The Beauty of ...
Doctors gave my 20oz baby up for dead ... But I saved her life with this cuddle
It was to be the one and only cuddle Carolyn Isbister would have with her tiny, premature daughter.
Rachael had been born minutes before - weighing a mere 20oz - and had only minutes to live. Her heart was beating once every ten seconds and she was not breathing. As doctors gave up, Miss Isbister lifted her baby out of her hospital blanket and placed her on her chest.
Life-saver: The mother's hug that kickstarted Rachael's heart
She said: "I didn't want her to die being cold. So I lifted her out of her blanket and put her against my skin to warm her up. Her feet were so cold.
"It was the only cuddle I was going to have with her, so I wanted to remember the moment." Then something remarkable happened. The warmth of her mother's skin kickstarted Rachael's heart into beating properly, which allowed her to take little breaths of her own.
Miss Isbister said: "We couldn't believe it - and neither could the doctors. She let out a tiny cry.
"The doctors came in and said there was still no hope - but I wasn't letting go of her. We had her blessed by the hospital chaplain, and waited for her to slip away.
"But she still hung on. And then amazingly the pink colour began to return to her cheeks.
"She literally was turning from grey to pink before our eyes, and she began to warm up too."
Four months later, Rachael was allowed home weighing 8lb - the same as a newborn baby - and she has a healthy appetite.
Miss Isbister, a 36-year- old chemist from West Lothian , said: "Rachael has been such a little fighter - it is a miracle that she is here at all. When she was born the doctors told us that she would die within 20 minutes. But that one precious cuddle saved her life. I'll never forget it."
Miss Isbister and her partner David Elliott, 35, an electronics engineer, were thrilled when she became pregnant.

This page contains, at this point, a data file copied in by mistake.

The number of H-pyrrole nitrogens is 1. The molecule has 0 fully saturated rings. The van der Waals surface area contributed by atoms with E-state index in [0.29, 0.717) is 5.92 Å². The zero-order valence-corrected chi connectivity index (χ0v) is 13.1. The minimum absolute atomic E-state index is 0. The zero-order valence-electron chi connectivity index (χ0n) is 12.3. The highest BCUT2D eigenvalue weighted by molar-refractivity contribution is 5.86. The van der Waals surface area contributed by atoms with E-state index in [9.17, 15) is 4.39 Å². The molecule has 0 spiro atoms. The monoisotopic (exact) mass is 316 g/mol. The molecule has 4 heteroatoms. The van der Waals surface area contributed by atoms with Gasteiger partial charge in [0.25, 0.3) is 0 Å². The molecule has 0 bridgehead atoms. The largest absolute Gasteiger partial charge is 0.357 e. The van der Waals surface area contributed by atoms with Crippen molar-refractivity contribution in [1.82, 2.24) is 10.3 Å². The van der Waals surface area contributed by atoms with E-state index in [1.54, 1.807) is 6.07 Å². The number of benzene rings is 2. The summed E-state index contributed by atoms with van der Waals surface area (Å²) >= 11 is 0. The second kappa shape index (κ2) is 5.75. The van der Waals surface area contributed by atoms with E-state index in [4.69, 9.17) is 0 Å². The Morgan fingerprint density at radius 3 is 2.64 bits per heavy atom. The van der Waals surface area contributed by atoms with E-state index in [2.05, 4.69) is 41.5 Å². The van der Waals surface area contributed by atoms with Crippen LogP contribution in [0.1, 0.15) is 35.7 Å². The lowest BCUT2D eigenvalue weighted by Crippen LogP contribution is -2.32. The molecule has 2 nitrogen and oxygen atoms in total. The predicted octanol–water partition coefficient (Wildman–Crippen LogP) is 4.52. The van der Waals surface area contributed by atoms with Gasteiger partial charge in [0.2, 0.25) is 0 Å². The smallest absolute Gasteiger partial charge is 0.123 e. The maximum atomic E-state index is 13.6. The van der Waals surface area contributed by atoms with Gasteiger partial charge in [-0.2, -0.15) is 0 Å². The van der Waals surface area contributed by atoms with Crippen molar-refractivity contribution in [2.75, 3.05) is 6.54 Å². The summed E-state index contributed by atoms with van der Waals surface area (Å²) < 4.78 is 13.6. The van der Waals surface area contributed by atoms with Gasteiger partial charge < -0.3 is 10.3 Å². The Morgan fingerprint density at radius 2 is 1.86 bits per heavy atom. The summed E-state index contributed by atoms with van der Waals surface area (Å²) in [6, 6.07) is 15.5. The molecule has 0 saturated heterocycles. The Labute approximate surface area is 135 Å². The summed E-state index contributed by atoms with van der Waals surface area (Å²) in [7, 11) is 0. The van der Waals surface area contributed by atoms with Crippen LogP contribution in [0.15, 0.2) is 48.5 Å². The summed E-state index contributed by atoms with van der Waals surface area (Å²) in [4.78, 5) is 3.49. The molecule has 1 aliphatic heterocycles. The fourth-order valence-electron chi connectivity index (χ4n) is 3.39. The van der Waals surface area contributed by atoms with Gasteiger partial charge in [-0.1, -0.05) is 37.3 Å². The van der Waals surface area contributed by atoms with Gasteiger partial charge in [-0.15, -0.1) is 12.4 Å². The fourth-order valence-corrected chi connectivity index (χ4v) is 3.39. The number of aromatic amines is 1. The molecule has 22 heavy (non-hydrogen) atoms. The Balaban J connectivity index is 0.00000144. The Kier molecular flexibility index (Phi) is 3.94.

At the 20-week scan at the Edinburgh Royal Infirmary, doctors told them she was carrying a girl and they decided to name her Rachael.
But at 24 weeks a womb infection led to premature labour.
Miss Isbister, who also has two children Samuel, 10, and Kirsten, eight, from a previous marriage, said: "We were terrified we were going to lose her. I had suffered three miscarriages before, so we didn't think there was much hope." When Rachael was born she was grey and lifeless.
"The doctor just took one look at her and said no," said Miss Isbister.
"They didn't even try to help her with her breathing as they said it would just prolong her dying. Everyone just gave up on her."
Ian Laing, a consultant neonatologist at the hospital, said: "All the signs were that the little one was not going to make it and we took the decision to let mum have a cuddle as it was all we could do.
"Two hours later the wee thing was crying. This is indeed a miracle baby and I have seen nothing like it in my 27 years of practice. I have not the slightest doubt that mother's love saved her daughter."
Rachael was moved on to a ventilator where she continued to make steady progress.
Miss Isbister said: "The doctors said that she had proved she was a fighter and that she now deserved some intensive care as there was some hope.
"She had done it all on her own - without any medical intervention or drugs.
"She had clung on to life - and it was all because of that cuddle. It had warmed up her body enough for her to start fighting." Because Rachel had suffered from a lack of oxygen doctors said there was a high risk of damage to her brain. But a scan showed no evidence of any problems.
As the days passed, Rachael began to gain in strength and put on weight. She had laser treatment to save her sight because the blood vessels had not had a chance to develop properly in the womb. And she also had six blood transfusions.
"We couldn't believe that she was doing so well," her mother said.
"Her heart rate and breathing would suddenly sometimes drop without warning, but she just got stronger and stronger."
After five weeks she was taken off a ventilator and Miss Isbister was able to breastfeed her.
Then, after four months, the couple were allowed to take her home - a day they thought they would never see.
Miss Isbister said: "She is doing so well. When we finally brought her home, the doctors told us that she was a remarkable little girl.
"And most of all, she just loves her cuddles. She will sleep for hours, just curled into my chest.
"It was that first cuddle which saved her life - and I'm just so glad I trusted my instinct and picked her up when I did.
"Otherwise she wouldn't be here today.."
Doing well: Carolyn Isbister at home with Rachael